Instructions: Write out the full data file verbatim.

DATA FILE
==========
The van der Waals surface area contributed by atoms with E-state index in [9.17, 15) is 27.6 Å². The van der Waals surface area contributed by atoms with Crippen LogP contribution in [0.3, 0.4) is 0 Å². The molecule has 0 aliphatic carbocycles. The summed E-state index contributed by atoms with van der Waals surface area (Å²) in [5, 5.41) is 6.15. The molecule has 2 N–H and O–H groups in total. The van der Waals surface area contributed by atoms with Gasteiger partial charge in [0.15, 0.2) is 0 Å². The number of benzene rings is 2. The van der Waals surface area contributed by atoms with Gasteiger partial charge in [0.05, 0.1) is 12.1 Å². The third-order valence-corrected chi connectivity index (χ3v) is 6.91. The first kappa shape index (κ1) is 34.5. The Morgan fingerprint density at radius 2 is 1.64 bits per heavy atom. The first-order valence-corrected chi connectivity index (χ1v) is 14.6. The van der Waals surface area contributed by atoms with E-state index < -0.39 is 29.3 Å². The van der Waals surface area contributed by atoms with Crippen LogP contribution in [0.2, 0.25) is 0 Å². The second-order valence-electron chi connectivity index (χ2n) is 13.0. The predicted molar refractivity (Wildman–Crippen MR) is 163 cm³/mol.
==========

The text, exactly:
The van der Waals surface area contributed by atoms with E-state index in [9.17, 15) is 27.6 Å². The van der Waals surface area contributed by atoms with Crippen LogP contribution in [0.3, 0.4) is 0 Å². The molecule has 0 aliphatic carbocycles. The summed E-state index contributed by atoms with van der Waals surface area (Å²) in [5, 5.41) is 6.15. The molecule has 2 N–H and O–H groups in total. The van der Waals surface area contributed by atoms with Gasteiger partial charge in [0.15, 0.2) is 0 Å². The number of benzene rings is 2. The van der Waals surface area contributed by atoms with Gasteiger partial charge in [0.05, 0.1) is 12.1 Å². The third-order valence-corrected chi connectivity index (χ3v) is 6.91. The first kappa shape index (κ1) is 34.5. The Morgan fingerprint density at radius 2 is 1.64 bits per heavy atom. The first-order valence-corrected chi connectivity index (χ1v) is 14.6. The van der Waals surface area contributed by atoms with E-state index < -0.39 is 29.3 Å². The van der Waals surface area contributed by atoms with Crippen LogP contribution in [0.2, 0.25) is 0 Å². The second-order valence-electron chi connectivity index (χ2n) is 13.0. The predicted molar refractivity (Wildman–Crippen MR) is 163 cm³/mol.